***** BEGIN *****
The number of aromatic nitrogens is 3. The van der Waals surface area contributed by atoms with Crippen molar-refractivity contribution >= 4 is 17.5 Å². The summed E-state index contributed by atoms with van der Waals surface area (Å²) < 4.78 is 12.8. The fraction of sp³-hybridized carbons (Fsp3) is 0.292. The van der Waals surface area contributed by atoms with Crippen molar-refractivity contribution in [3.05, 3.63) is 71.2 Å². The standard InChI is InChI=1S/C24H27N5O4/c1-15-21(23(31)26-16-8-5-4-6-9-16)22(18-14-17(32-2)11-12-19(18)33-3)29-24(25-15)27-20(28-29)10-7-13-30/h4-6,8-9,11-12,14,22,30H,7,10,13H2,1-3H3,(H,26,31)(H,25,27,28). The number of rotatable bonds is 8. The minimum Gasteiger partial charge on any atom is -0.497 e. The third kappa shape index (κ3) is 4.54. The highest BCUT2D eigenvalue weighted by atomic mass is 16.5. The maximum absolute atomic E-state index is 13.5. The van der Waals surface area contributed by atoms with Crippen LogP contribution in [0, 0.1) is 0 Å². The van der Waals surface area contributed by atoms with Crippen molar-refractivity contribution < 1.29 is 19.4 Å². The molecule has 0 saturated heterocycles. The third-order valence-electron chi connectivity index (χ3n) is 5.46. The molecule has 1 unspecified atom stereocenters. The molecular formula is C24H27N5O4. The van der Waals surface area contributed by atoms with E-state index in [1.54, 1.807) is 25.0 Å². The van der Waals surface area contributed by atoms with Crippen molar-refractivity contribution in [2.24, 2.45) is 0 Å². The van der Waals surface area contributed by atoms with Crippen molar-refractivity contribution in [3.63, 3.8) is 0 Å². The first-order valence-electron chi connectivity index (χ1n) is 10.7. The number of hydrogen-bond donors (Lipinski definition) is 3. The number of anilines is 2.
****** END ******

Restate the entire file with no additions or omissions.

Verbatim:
The number of aromatic nitrogens is 3. The van der Waals surface area contributed by atoms with Crippen molar-refractivity contribution >= 4 is 17.5 Å². The summed E-state index contributed by atoms with van der Waals surface area (Å²) < 4.78 is 12.8. The fraction of sp³-hybridized carbons (Fsp3) is 0.292. The van der Waals surface area contributed by atoms with Crippen molar-refractivity contribution in [3.05, 3.63) is 71.2 Å². The standard InChI is InChI=1S/C24H27N5O4/c1-15-21(23(31)26-16-8-5-4-6-9-16)22(18-14-17(32-2)11-12-19(18)33-3)29-24(25-15)27-20(28-29)10-7-13-30/h4-6,8-9,11-12,14,22,30H,7,10,13H2,1-3H3,(H,26,31)(H,25,27,28). The number of rotatable bonds is 8. The minimum Gasteiger partial charge on any atom is -0.497 e. The third kappa shape index (κ3) is 4.54. The highest BCUT2D eigenvalue weighted by atomic mass is 16.5. The maximum absolute atomic E-state index is 13.5. The van der Waals surface area contributed by atoms with Crippen LogP contribution in [0, 0.1) is 0 Å². The van der Waals surface area contributed by atoms with Crippen molar-refractivity contribution < 1.29 is 19.4 Å². The molecule has 0 saturated heterocycles. The third-order valence-electron chi connectivity index (χ3n) is 5.46. The molecule has 1 unspecified atom stereocenters. The molecular formula is C24H27N5O4. The van der Waals surface area contributed by atoms with E-state index in [1.54, 1.807) is 25.0 Å². The van der Waals surface area contributed by atoms with Crippen molar-refractivity contribution in [2.24, 2.45) is 0 Å². The van der Waals surface area contributed by atoms with Crippen molar-refractivity contribution in [3.63, 3.8) is 0 Å². The first-order valence-electron chi connectivity index (χ1n) is 10.7. The number of hydrogen-bond donors (Lipinski definition) is 3. The number of anilines is 2.